Concept

Second Reality

Summary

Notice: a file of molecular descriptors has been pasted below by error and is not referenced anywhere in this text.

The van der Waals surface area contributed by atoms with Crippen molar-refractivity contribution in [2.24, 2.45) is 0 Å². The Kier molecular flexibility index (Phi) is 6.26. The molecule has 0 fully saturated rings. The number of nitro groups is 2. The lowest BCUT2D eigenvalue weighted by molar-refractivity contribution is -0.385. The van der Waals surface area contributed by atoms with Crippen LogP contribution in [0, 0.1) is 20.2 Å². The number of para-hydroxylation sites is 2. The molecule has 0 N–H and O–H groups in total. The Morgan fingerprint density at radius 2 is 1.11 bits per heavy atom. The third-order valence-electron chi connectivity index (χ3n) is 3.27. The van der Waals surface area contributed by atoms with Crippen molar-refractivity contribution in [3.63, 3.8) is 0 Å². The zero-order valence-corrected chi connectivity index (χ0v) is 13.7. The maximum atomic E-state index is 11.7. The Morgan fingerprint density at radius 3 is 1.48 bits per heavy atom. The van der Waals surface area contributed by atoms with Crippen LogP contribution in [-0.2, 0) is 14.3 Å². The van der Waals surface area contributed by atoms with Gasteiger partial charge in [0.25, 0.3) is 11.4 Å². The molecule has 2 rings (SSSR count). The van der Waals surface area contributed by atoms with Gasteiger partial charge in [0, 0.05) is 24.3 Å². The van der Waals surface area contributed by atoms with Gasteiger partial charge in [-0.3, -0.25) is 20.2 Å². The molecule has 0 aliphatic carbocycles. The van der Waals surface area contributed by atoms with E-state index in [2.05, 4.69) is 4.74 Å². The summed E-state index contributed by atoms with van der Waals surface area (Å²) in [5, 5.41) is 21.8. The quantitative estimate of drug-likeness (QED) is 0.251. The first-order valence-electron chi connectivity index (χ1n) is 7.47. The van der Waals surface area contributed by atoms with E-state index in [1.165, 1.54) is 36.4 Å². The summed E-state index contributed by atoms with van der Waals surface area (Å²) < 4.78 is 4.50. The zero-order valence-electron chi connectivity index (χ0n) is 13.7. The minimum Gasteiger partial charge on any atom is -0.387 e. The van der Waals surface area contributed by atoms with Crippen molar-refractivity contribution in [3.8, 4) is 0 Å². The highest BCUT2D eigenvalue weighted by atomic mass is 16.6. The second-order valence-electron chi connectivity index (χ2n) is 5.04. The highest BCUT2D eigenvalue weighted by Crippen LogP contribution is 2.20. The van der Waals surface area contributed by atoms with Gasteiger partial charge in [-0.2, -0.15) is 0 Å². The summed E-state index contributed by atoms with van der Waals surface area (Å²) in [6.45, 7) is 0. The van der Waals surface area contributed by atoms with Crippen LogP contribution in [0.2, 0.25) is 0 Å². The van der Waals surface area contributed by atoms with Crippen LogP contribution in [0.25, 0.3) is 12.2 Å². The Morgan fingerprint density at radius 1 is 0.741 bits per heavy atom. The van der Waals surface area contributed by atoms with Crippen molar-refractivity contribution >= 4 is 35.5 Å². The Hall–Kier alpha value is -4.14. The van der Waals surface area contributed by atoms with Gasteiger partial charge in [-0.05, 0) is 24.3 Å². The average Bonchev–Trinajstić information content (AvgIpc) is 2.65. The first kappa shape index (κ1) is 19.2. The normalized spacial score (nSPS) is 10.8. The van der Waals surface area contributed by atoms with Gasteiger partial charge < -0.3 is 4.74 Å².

Second Reality (originally titled Unreal ] [ - The 2nd Reality) is an IBM PC compatible demo created by Future Crew. It debuted at the Assembly 1993 demoparty on July 30, 1993, where it was entered into the PC demo competition, and finished in first place with its demonstration of 2D and 3D computer graphics rendering. The demo was released to the public in October 1993. It is considered to be one of the best demos created during the early 1990s on the PC; in 1999 Slashdot voted it one of the "Top 10 Hacks of All Time". Its source code was released in a GitHub repository as public domain software using the Unlicense on the 20th anniversary of the release on 1 August 2013. Many techniques used by other demos, including Future Crew's own earlier work, were refined and reused in Second Reality. The demo had a soundtrack of Techno music composed by Skaven and Purple Motion using ScreamTracker 3. The degree of synchronization of the visuals with the music was highly impressive for its time. The demo can be started with a single character command line argument "2" through "5" to start from any of the later four parts. For another part that its introductory text calls "just an experiment" start the demo with a command line argument of "u". The screen will start filling with ever more stars warping towards the screen. In 2013 a reverse engineering analysis of SR with the now available source code revealed a design which is built around two characteristical demoscene paradigms: Teamwork and Obfuscation. Internally the demo consists of 23 separated parts which allowed independent, parallel development and free selection of programming language (assembly, C and Turbo Pascal) and development tools. The analysis of the source code also revealed that the long-standing and popular speculation that SR uses its own memory manager which accesses the MMU directly is not true; in fact SR uses standard DOS memory management functions. The demo runs best on an Intel 80486 PC with a Gravis Ultrasound or a Sound Blaster Pro (or register-compatible clone).
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